Gastroenterology Nursing: The Official Journal of the Society of Gastroenterology Nurses and Associates
The use of mind-body medicine by patients with chronic hepatitis C has not been reported. The prevalence and reasons for using mind-body medicine and prayer among a cohort of patients with chronic hepatitis C are described. Use of mind-body medicine and prayer was investigated as a component of a larger exploratory, descriptive study of the use of complementary and alternative medicine by patients with hepatitis C attending a tertiary healthcare facility in the United States.
BACKGROUND: The use of complementary and alternative medicine (CAM) is expanding globally. However, prevalence of its use by patients with chronic hepatitis C (CHC) remains unclear. METHODS: An exploratory, descriptive study was conducted using a questionnaire and interview to describe the use of CAM by patients with CHC attending a liver clinic in the United States. RESULTS: Eighty percent (n = 120) had used CAM in the last 12 months, most often prayer for health reasons (63%), multivitamins (56%) and herbal medicine (25%).
OBJECTIVES: We sought to assess health values of patients coinfected with HIV/hepatitis C (HCV) and compare them with those of patients singly infected with HIV or HCV and to characterize and assess the relationship of clinical and nonhealth-related factors with health values. SUBJECTS: We studied a total of 203 subjects infected with HIV, HCV, or both.
Silymarin, derived from the milk thistle plant Silybum marianum, is widely used for self-treatment of liver diseases, including hepatitis C virus (HCV), and its antiviral activity has been demonstrated in vitro and in HCV patients administered an intravenous formulation of the major silymarin flavonolignans, silybin A and silybin B. The safety and dose-exposure relationships of higher than customary oral doses of silymarin and its acute effects on serum HCV RNA were evaluated in noncirrhotic HCV patients.
BACKGROUND & AIMS: To evaluate the prevalence and risk factors for low bone mineral density (BMD) in persons co-infected with HIV and Hepatitis C. METHODS: HIV/HCV co-infected study participants (n=179) were recruited into a prospective cohort and underwent dual-energy X-ray absorptiometry (DXA) within 1 year of a liver biopsy. Fibrosis staging was evaluated according to the METAVIR system. Osteoporosis was defined as a T-score ≤-2.5.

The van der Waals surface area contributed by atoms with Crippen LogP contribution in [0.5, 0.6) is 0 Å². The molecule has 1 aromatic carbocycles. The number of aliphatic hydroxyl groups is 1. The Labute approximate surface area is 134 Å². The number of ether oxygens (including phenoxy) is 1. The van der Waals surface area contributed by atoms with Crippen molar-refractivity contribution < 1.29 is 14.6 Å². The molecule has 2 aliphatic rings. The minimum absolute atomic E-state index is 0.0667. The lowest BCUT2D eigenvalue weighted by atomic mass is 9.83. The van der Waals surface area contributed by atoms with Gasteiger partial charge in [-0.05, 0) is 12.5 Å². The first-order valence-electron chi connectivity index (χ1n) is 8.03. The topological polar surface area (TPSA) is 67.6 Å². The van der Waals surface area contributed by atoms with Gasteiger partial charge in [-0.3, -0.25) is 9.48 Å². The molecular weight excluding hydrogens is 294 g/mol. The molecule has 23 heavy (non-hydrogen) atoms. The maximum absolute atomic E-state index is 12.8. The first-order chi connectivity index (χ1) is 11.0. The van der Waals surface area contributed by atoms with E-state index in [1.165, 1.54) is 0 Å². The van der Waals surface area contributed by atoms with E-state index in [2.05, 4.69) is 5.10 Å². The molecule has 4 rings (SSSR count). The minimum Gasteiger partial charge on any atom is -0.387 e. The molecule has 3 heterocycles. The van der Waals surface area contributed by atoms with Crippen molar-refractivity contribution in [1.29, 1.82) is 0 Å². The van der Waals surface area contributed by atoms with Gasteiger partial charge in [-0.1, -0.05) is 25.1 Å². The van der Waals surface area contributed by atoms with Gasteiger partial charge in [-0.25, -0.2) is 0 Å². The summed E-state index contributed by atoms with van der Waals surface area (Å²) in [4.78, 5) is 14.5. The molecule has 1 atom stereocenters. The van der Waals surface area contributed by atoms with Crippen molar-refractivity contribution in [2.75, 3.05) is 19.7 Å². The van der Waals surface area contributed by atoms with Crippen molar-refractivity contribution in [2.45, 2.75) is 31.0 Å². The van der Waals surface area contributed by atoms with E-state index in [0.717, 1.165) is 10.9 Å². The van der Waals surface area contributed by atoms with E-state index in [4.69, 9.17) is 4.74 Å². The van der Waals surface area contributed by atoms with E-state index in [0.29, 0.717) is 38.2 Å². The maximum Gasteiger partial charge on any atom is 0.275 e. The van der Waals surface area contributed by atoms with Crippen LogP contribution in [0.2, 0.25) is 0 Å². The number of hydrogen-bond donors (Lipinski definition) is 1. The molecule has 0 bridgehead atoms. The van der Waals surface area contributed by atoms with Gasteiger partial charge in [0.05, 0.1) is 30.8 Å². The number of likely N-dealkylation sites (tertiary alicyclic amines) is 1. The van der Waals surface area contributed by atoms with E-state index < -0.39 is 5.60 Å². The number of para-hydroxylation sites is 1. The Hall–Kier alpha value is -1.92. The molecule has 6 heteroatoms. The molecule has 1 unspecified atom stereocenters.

Drug Metabolism and Disposition: The Biological Fate of Chemicals
Silymarin, derived from the milk thistle plant Silybum marianum and widely used for self-treatment of liver diseases, is composed of six major flavonolignans including silybin A and silybin B, which are the predominant flavonolignans quantified in human plasma. The single- and multiple-dose pharmacokinetics of silymarin flavonolignans were examined in patients with nonalcoholic fatty liver disease (NAFLD) or hepatitis C virus (HCV) to determine whether the disposition of silymarin and therefore its potential efficacy vary among liver disease populations.
BACKGROUND: Chronic hepatitis C is associated with significant morbidity and mortality as a consequence of progression to cirrhosis, hepatocellular carcinoma, and liver failure. Current treatment for chronic hepatitis C with pegylated interferon (IFN) and ribavirin is associated with suboptimal responses and numerous adverse effects. A number of botanical products have been used to treat hepatic disorders. Silymarin, extracted from the milk thistle plant, Silybum marianum (L) Gaertn.
CONTEXT: The botanical product silymarin, an extract of milk thistle, is commonly used by patients to treat chronic liver disease, despite scant and conflicting evidence of its efficacy. OBJECTIVE: To determine the effect of silymarin on liver disease activity in patients with chronic hepatitis C virus (HCV) infection unsuccessfully treated with interferon-based therapy. DESIGN, SETTING, AND PARTICIPANTS: Multicenter, double-blind, placebo-controlled trial conducted at 4 medical centers in the United States.
Intravenous silibinin (SIL) is an approved therapeutic that has recently been applied to patients with chronic hepatitis C, successfully clearing hepatitis C virus (HCV) infection in some patients even in monotherapy. Previous studies suggested multiple antiviral mechanisms of SIL; however, the dominant mode of action has not been determined. We first analyzed the impact of SIL on replication of subgenomic replicons from different HCV genotypes in vitro and found a strong inhibition of RNA replication for genotype 1a and genotype 1b.
Silymarin displays anti-inflammatory effects on T lymphocytes in vitro. The immunomodulatory properties of oral silymarin in vivo in humans with chronic hepatitis C have not previously been characterized. We hypothesized that silymarin would suppress T-cell proliferation and pro-inflammatory cytokine production of virus- and non-virus-specific T cells while increasing anti-inflammatory IL-10 production in vivo.